The Afghanistan I saw

 

As the flight touched down in Kabul, my weary heart skipped a beat. There was a palpable thrill of exploring and experiencing life in this beleaguered country that has embraced change after years of groping in the dark. At the same time, the nagging concerns about security and safety hung like the sword of Damocles over me. Before leaving for Kabul, the cynics and party poopers in New Delhi warned me of dire consequences. The battle-hardened Taliban guerillas, they said, will make mincemeat of you. I did not fret or fume, but the creepy thoughts in my mind fueled anxiety.

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In India, for some bizarre reason, mere mention of Afghanistan sends shudders down the spine. People think of it as some beleaguered, desolate, forsaken country where humans live in mountains and caves and where life is all about the struggle for survival. Afghanistan brings to mind the macabre images of Taliban kidnapping the condemned ‘khwarijees’ (foreigners) and making their life extinct. It brings to mind the images of bomb blasts and the lifeless bodies lying in pools of blood on the streets. It brings to mind the images of unmanned drones striking whatever comes their way.

Before coming here, I had similarly corrosive perception about Afghanistan. I thought it is the living hell on earth; worse than Iraq, Bahrain, Syria or Kashmir. I imagined myself walking the deserted road in Kabul and being kidnapped by some unidentified assailants and taken to some undisclosed location. But, being an eccentric and maverick person, I took it as a challenge. Ignoring all the unsolicited advices and instructions, I packed my bags and left.

As flight slowly hovered over the rocky mountains, I wondered if Taliban had hijacked it. A typical brawny Pashtoon man was sitting next to me, chewing tobacco. I tried to pick conversation with him, but his heavily loaded Pashtoo hit me like a drone. I turned my gaze away and looked at the mountains.

At the Kabul International Airport, a fleet of ugly-looking U.S. helicopters menacingly stared at you. It was far more unnerving and nauseating than the harsh weather. The police sleuths were polite enough to escort me out. On my way, I was pleasantly amazed to hear no gunshots, no bomb blasts, no landmines, and no drone strikes. I thought I boarded the wrong flight and came to the wrong place. My driver perhaps noticed the unease and said “welcome to Kabul”. “Why is it so calm today,” I asked. He said Afghanistan is dangerous place only in newspaper columns and prime time television shows.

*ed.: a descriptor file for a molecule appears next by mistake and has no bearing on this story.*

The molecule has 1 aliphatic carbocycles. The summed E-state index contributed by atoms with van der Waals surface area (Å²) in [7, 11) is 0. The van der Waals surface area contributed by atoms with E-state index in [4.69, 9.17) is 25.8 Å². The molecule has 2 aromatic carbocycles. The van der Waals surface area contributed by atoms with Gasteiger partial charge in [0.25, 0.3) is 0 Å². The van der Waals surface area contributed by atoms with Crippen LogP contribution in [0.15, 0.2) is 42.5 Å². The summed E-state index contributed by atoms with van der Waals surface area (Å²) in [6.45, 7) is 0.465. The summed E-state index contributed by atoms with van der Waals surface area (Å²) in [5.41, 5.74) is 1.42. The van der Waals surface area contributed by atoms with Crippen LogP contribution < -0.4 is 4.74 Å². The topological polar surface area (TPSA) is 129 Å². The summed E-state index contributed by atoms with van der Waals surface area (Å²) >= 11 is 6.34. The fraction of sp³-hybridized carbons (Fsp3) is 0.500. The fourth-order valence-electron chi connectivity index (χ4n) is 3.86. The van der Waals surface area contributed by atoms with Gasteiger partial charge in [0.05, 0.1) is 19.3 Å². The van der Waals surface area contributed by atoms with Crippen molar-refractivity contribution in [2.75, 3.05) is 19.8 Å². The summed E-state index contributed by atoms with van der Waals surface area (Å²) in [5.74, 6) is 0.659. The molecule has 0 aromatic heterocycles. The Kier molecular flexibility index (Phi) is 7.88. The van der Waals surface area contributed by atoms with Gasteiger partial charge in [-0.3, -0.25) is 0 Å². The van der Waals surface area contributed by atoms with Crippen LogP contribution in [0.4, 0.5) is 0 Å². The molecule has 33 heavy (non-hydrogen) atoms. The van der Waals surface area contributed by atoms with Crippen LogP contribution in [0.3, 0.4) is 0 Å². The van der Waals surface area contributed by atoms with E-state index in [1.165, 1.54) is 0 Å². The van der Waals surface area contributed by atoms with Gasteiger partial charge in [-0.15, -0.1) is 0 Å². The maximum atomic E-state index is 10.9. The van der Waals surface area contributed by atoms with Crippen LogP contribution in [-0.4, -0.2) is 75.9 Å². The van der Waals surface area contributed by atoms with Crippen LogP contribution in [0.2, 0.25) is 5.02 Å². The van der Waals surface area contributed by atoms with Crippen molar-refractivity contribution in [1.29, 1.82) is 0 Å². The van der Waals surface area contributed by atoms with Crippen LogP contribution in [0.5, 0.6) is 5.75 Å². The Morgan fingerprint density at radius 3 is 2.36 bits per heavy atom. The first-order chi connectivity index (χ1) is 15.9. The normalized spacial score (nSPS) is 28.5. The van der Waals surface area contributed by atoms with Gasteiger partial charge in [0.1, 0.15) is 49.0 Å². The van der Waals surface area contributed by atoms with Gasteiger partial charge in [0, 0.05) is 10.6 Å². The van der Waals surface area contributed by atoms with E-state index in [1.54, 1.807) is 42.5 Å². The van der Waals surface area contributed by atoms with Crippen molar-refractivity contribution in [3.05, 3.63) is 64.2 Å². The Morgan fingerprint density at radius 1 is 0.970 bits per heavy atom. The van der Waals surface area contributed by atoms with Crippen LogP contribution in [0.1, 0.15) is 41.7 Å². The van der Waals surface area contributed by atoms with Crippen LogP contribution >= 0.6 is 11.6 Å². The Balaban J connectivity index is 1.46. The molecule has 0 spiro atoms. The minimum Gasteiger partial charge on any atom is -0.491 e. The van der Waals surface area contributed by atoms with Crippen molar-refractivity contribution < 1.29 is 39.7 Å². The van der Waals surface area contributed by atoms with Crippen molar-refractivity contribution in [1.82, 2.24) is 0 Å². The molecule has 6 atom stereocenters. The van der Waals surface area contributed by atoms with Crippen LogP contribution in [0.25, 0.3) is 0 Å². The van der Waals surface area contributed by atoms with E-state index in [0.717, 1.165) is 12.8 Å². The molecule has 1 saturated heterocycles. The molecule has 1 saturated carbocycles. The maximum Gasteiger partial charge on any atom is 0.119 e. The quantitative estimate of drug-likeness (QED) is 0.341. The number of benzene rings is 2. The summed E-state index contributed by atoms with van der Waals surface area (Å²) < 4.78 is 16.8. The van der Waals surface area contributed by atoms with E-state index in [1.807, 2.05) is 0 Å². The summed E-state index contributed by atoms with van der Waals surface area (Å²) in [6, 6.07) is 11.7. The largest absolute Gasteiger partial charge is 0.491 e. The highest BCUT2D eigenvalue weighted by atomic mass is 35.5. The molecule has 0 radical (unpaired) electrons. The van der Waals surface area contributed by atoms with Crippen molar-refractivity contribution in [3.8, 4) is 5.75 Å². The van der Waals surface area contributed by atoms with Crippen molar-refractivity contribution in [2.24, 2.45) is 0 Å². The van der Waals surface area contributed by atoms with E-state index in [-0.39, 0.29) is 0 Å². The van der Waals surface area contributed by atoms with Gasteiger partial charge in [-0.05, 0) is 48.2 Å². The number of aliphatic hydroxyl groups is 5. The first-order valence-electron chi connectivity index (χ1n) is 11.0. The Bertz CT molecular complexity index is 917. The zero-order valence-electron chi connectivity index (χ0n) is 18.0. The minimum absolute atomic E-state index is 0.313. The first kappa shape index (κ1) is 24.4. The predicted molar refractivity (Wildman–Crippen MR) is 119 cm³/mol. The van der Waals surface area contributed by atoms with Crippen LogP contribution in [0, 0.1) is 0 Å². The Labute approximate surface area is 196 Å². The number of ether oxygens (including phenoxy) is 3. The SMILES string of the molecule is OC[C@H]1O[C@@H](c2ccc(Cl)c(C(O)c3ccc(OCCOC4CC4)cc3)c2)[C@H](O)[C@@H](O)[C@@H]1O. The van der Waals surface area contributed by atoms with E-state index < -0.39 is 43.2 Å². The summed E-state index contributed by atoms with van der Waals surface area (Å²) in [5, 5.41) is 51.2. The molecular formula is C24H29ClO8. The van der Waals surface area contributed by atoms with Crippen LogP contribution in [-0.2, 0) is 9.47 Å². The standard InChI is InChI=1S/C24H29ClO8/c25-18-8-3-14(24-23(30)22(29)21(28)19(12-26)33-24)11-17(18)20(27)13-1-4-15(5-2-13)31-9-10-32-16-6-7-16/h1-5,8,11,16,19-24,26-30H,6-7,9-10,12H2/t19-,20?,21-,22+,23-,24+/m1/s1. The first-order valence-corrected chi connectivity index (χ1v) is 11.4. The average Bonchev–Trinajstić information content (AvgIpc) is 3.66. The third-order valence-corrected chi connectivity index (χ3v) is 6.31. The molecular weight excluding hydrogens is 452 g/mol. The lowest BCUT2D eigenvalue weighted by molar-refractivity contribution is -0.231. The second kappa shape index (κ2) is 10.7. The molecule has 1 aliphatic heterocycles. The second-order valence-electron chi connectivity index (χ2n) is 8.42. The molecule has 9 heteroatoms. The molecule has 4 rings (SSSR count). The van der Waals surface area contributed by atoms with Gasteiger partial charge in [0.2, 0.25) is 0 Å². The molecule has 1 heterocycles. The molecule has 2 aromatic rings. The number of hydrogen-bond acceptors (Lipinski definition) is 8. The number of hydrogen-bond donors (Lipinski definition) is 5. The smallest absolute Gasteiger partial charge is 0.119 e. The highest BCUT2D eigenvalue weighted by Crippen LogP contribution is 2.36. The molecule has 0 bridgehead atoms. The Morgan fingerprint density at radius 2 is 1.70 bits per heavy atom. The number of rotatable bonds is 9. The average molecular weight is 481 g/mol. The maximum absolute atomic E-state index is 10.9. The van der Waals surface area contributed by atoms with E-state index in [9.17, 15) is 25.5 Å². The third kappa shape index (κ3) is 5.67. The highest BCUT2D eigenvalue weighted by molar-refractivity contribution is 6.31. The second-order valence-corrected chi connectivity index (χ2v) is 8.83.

His words echoed in my mind. In the days that followed, the Afghanistan I saw was different from the Afghanistan my friends had warned me about. I could freely roam around the town, go to malls and supermarkets, enjoy sumptuous dinner at a high-end eatery in Shehr e Naw, drive to Bibi Mehru hill, or simply go out for a walk. I saw no gun-toting Taliban wreaking havoc in Kabul. I saw no U.S drone flying overhead. I saw no Pashtoo speaking ill of Hazara. I saw a beautiful city with hustle and bustle. I saw glitzy malls and big supermarkets. I saw tremendous rush in restaurants and fast-food outlets. I saw luxury cars moving on the roads. I was plush residential houses. I saw quality of life. I saw people mocking Taliban and U.S. in same breath. I saw Afghanistan that has bounced back strongly and embraced change.

Yes, there was a blast in Kabul days before the high-profile meeting of Loya Jirga, but those are sporadic incidents that happen everywhere in the world. My perception about Afghanistan has dramatically changed after coming here. I think it is time the world also understands and acknowledges the reality of new, progressive and stable Afghanistan. –

Source: Afghan Zariza (http://afghanzariza.com/2013/12/06/the-afghanistan-i-saw./blog

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